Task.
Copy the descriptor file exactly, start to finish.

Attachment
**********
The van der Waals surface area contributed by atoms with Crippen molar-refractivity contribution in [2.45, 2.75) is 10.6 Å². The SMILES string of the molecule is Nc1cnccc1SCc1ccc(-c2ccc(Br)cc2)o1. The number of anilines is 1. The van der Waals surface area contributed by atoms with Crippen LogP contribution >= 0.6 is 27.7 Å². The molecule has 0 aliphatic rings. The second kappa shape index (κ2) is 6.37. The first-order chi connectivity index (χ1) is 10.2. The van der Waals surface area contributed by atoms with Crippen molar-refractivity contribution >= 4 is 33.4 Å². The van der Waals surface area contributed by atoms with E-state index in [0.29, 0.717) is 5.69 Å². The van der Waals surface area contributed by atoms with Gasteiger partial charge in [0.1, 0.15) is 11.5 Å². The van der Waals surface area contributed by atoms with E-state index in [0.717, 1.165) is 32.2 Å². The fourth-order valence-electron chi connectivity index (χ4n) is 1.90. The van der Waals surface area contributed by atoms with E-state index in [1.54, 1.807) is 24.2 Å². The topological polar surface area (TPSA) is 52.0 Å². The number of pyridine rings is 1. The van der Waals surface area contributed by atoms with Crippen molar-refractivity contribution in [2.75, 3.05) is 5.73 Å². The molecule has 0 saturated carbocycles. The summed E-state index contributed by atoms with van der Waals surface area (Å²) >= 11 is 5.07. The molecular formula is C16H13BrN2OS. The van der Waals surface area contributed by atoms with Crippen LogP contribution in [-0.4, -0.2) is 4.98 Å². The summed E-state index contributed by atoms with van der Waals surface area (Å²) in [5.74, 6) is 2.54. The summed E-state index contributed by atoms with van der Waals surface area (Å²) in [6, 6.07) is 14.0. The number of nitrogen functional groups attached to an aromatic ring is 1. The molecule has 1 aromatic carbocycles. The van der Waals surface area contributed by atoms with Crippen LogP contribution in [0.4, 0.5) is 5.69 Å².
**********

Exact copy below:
The van der Waals surface area contributed by atoms with Crippen molar-refractivity contribution in [2.45, 2.75) is 10.6 Å². The SMILES string of the molecule is Nc1cnccc1SCc1ccc(-c2ccc(Br)cc2)o1. The number of anilines is 1. The van der Waals surface area contributed by atoms with Crippen LogP contribution >= 0.6 is 27.7 Å². The molecule has 0 aliphatic rings. The second kappa shape index (κ2) is 6.37. The first-order chi connectivity index (χ1) is 10.2. The van der Waals surface area contributed by atoms with Crippen molar-refractivity contribution >= 4 is 33.4 Å². The van der Waals surface area contributed by atoms with E-state index in [0.29, 0.717) is 5.69 Å². The van der Waals surface area contributed by atoms with Gasteiger partial charge in [0.1, 0.15) is 11.5 Å². The van der Waals surface area contributed by atoms with E-state index in [0.717, 1.165) is 32.2 Å². The fourth-order valence-electron chi connectivity index (χ4n) is 1.90. The van der Waals surface area contributed by atoms with E-state index in [1.54, 1.807) is 24.2 Å². The topological polar surface area (TPSA) is 52.0 Å². The number of pyridine rings is 1. The van der Waals surface area contributed by atoms with Crippen molar-refractivity contribution in [2.75, 3.05) is 5.73 Å². The molecule has 0 saturated carbocycles. The summed E-state index contributed by atoms with van der Waals surface area (Å²) >= 11 is 5.07. The molecular formula is C16H13BrN2OS. The van der Waals surface area contributed by atoms with Crippen LogP contribution in [-0.4, -0.2) is 4.98 Å². The summed E-state index contributed by atoms with van der Waals surface area (Å²) in [5.74, 6) is 2.54. The summed E-state index contributed by atoms with van der Waals surface area (Å²) in [6, 6.07) is 14.0. The number of nitrogen functional groups attached to an aromatic ring is 1. The molecule has 1 aromatic carbocycles. The van der Waals surface area contributed by atoms with Crippen LogP contribution in [0.4, 0.5) is 5.69 Å².